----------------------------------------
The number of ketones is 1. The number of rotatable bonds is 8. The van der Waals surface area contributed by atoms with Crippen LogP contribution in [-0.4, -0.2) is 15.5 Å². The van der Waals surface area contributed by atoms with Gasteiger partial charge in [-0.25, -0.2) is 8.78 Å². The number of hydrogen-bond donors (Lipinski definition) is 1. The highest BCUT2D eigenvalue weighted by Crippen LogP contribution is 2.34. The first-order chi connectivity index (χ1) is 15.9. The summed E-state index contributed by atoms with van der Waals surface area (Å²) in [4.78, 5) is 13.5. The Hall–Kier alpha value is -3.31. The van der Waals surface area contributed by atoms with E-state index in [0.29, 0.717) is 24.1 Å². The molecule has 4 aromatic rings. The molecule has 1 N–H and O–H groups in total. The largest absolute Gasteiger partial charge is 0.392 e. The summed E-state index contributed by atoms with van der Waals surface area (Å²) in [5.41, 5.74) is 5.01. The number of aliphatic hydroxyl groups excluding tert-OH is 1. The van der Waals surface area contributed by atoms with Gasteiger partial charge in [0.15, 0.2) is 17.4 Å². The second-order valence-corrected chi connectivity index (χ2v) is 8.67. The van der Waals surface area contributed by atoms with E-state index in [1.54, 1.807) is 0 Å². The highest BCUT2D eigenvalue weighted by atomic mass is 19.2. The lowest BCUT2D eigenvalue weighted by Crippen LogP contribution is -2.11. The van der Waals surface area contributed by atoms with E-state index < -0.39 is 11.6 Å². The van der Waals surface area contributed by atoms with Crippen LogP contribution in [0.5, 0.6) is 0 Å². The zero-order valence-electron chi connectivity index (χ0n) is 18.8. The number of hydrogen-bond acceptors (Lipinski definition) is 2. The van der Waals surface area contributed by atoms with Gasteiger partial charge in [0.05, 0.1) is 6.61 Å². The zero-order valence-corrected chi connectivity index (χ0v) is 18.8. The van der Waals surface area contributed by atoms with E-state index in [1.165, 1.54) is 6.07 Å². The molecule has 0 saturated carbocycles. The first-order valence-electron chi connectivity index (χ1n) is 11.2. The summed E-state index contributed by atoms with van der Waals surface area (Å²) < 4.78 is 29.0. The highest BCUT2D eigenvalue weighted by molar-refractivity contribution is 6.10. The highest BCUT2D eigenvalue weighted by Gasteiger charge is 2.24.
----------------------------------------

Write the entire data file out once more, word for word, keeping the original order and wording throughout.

The number of ketones is 1. The number of rotatable bonds is 8. The van der Waals surface area contributed by atoms with Crippen LogP contribution in [-0.4, -0.2) is 15.5 Å². The van der Waals surface area contributed by atoms with Gasteiger partial charge in [-0.25, -0.2) is 8.78 Å². The number of hydrogen-bond donors (Lipinski definition) is 1. The highest BCUT2D eigenvalue weighted by Crippen LogP contribution is 2.34. The first-order chi connectivity index (χ1) is 15.9. The summed E-state index contributed by atoms with van der Waals surface area (Å²) in [4.78, 5) is 13.5. The Hall–Kier alpha value is -3.31. The van der Waals surface area contributed by atoms with E-state index in [0.29, 0.717) is 24.1 Å². The molecule has 4 aromatic rings. The molecule has 1 N–H and O–H groups in total. The largest absolute Gasteiger partial charge is 0.392 e. The summed E-state index contributed by atoms with van der Waals surface area (Å²) in [5.41, 5.74) is 5.01. The number of aliphatic hydroxyl groups excluding tert-OH is 1. The van der Waals surface area contributed by atoms with Gasteiger partial charge in [0.15, 0.2) is 17.4 Å². The second-order valence-corrected chi connectivity index (χ2v) is 8.67. The van der Waals surface area contributed by atoms with E-state index in [1.54, 1.807) is 0 Å². The highest BCUT2D eigenvalue weighted by atomic mass is 19.2. The lowest BCUT2D eigenvalue weighted by Crippen LogP contribution is -2.11. The van der Waals surface area contributed by atoms with E-state index < -0.39 is 11.6 Å². The van der Waals surface area contributed by atoms with Crippen LogP contribution in [0.5, 0.6) is 0 Å². The zero-order valence-electron chi connectivity index (χ0n) is 18.8. The number of hydrogen-bond acceptors (Lipinski definition) is 2. The van der Waals surface area contributed by atoms with Gasteiger partial charge in [0.05, 0.1) is 6.61 Å². The zero-order valence-corrected chi connectivity index (χ0v) is 18.8. The van der Waals surface area contributed by atoms with E-state index in [1.165, 1.54) is 6.07 Å². The molecule has 0 saturated carbocycles. The first-order valence-electron chi connectivity index (χ1n) is 11.2. The summed E-state index contributed by atoms with van der Waals surface area (Å²) < 4.78 is 29.0. The highest BCUT2D eigenvalue weighted by molar-refractivity contribution is 6.10. The highest BCUT2D eigenvalue weighted by Gasteiger charge is 2.24.